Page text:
Last month brought two major milestones for eBird, amazingly each of the same bird species! On 8 April, Bill Thompson submitted a checklist from Massachusetts that included a Red-tailed Hawk: the 400-millionth sighting in eBird. A couple weeks later, Suzanne Pudelek added a photo of a Red-tailed Hawk from Michigan—the 3-millionth bird photograph in the Macaulay Library. These exciting benchmarks are a testament to the amazing contributions from you, the global community of eBirders. We’re profoundly grateful for everything that you do as a part of eBird. Thank you.
Half-billion, here we come.
This May’s eBirder of the Month challenge, sponsored by Carl Zeiss Sports Optics, is all about birding on Global Big Day! 13 May is the third Global Big Day, bringing together birders around the world for birding’s biggest day. In last year’s Global Big Day we noted 6,332 species together as a global birding community—can we top that this year?! The eBirder of the month will be drawn from eBirders who submit 3 or more eligible checklists on 13 May. Winners will be notified by the 10th of the following month.
On 14 May 2016, more than 17,500 people joined together in the biggest day of birding the world has ever seen, reporting 6,332 species across 153 countries. On 13 May, the Global Big Day is returning, and we want to know what you can find! Wherever you are on the planet, just a few minutes around your house or in a nearby park can make a difference. Whether you go birding for 5 minutes or five hours, we want to hear about it. Can you help put the birds in your neighborhood, state or country on the map? Will you record Palm Cockatoo this year for Australia? Malleefowl? Hooded Parrot? These Australian birds were not represented in GBD 2016–let’s represent as many Australian birds as we can this year. Learn more at the Global Big Day HQ, and stay tuned at that link on the day itself to keep up with sightings coming in at near real-time from around the world.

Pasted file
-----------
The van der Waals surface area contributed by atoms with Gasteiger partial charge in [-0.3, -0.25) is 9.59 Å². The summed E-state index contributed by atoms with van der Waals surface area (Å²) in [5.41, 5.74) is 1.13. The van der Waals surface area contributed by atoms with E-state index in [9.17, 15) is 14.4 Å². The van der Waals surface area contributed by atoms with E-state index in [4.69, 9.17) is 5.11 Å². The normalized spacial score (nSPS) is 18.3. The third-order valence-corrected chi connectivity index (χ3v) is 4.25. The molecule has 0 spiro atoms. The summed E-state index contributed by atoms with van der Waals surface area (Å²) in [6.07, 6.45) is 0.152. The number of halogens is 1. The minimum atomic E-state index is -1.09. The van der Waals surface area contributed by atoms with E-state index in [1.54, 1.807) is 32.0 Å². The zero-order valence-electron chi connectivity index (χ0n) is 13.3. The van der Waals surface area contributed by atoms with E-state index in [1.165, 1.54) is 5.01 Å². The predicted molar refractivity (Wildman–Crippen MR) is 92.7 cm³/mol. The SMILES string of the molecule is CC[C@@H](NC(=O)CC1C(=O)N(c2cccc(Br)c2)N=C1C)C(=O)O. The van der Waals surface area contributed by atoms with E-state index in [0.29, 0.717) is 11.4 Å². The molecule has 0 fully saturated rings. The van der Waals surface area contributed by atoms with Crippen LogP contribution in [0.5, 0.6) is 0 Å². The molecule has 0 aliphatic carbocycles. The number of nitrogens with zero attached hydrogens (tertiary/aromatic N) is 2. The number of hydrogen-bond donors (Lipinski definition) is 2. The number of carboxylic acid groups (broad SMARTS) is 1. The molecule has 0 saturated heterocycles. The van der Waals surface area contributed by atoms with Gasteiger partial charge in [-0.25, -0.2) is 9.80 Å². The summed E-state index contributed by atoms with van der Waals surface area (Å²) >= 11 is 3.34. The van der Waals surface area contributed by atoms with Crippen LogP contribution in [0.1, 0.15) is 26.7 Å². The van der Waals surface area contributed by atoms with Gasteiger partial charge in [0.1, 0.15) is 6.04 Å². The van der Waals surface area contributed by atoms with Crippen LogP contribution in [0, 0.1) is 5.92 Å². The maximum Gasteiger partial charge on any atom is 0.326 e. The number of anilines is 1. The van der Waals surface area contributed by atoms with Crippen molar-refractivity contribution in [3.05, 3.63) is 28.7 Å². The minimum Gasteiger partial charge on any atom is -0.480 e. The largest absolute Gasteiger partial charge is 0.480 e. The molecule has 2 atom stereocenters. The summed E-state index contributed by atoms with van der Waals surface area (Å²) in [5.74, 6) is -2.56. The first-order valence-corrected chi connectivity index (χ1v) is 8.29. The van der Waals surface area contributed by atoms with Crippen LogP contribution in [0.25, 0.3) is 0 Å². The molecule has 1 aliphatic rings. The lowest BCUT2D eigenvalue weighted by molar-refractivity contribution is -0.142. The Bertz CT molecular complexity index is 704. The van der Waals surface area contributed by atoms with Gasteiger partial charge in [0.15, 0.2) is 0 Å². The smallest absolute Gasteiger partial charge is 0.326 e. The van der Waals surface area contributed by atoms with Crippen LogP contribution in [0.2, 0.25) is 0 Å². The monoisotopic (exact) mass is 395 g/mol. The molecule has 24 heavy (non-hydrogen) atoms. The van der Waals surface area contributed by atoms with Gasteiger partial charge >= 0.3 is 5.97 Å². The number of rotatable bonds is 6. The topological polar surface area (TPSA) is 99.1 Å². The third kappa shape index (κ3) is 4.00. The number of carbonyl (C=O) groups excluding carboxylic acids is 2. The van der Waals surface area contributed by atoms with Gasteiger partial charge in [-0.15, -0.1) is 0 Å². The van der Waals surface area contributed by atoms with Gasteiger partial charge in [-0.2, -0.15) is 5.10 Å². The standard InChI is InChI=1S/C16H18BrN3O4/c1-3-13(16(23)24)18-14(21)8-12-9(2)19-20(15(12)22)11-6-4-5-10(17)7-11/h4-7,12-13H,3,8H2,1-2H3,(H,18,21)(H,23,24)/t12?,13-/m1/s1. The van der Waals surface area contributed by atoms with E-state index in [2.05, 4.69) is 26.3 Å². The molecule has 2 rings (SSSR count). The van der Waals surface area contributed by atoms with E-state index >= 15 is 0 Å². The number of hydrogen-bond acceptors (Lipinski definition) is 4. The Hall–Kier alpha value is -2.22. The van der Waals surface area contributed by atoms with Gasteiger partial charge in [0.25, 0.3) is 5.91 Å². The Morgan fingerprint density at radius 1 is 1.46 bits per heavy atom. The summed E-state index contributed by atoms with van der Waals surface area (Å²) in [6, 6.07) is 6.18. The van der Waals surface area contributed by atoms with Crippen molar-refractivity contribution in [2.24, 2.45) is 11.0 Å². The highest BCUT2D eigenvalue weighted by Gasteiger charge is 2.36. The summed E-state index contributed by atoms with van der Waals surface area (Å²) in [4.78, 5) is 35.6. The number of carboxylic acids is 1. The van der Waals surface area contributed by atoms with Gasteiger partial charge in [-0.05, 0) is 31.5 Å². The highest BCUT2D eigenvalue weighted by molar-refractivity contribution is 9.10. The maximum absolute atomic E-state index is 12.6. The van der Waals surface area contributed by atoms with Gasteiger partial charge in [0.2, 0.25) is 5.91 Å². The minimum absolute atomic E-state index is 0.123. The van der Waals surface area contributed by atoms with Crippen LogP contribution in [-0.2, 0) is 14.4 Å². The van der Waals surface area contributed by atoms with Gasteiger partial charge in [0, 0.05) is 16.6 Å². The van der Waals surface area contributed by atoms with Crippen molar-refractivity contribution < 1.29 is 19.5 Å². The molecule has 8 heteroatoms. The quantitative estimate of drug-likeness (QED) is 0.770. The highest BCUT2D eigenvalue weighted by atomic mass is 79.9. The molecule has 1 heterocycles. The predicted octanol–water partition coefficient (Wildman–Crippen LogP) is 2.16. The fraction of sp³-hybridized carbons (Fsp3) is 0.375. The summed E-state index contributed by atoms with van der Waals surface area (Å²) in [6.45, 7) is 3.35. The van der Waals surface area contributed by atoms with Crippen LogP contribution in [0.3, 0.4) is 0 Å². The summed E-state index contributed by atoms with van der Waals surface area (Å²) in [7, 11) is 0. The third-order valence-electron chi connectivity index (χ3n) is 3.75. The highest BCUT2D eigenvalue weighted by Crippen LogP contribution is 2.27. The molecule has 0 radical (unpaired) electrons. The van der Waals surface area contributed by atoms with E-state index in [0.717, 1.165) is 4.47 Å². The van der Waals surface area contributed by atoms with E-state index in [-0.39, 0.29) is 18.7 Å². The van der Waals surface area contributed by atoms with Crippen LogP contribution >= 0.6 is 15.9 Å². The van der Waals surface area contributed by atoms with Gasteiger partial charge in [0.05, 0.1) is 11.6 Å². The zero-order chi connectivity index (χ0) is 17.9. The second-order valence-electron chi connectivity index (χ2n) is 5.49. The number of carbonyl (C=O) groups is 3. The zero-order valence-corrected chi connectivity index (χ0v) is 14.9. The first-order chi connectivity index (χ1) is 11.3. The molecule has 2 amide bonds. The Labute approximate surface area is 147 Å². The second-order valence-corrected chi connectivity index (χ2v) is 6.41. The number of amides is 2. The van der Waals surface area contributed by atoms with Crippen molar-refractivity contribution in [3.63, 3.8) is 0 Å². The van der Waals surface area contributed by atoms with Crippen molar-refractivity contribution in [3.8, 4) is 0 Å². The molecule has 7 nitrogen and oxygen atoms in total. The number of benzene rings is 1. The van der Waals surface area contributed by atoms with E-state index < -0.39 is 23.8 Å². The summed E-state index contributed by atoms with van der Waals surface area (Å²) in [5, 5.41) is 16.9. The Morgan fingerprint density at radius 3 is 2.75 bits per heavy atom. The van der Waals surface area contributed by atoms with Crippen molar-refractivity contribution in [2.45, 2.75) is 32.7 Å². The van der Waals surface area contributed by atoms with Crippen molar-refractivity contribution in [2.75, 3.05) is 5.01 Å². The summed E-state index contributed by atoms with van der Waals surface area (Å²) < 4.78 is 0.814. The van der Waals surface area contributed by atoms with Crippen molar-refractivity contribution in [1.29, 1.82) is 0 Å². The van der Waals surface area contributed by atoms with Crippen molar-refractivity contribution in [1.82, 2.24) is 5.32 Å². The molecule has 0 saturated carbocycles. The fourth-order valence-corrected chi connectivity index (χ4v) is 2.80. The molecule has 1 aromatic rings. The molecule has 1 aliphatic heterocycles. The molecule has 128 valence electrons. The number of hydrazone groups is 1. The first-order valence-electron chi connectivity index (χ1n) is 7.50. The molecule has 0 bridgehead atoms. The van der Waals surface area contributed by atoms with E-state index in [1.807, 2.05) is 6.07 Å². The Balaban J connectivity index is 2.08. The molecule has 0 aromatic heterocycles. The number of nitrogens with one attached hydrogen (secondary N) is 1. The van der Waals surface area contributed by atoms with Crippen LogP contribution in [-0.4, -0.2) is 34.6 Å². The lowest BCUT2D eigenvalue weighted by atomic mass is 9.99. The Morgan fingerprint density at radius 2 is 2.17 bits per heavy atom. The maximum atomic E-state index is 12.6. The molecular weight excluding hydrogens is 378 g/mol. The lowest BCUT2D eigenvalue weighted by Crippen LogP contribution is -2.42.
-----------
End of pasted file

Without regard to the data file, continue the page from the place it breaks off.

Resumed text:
It’s that time of year again! Global Big Day is less than four weeks away; it will be held on 13 May in 2017. Your contributions to the past two Global Big Days have set back-to-back world records for the most bird species seen in a single day. Last year’s Global Big Day featured more than 60% of the world’s bird species in a single day, with sightings coming in from more than 17,500 eBirders spread across 154 countries. In Australia, 353 observers recorded 504 species for last year’s Global Big Day. Thank you for making this possible. Want to be a part of the fun again? If you need an excuse to go enjoy birds on a lovely weekend day in May, we’ve got you covered, including tips on maximizing your Global Big Day experience. Let’s get even more people recording even more Australian birds in this year’s Global Big Day.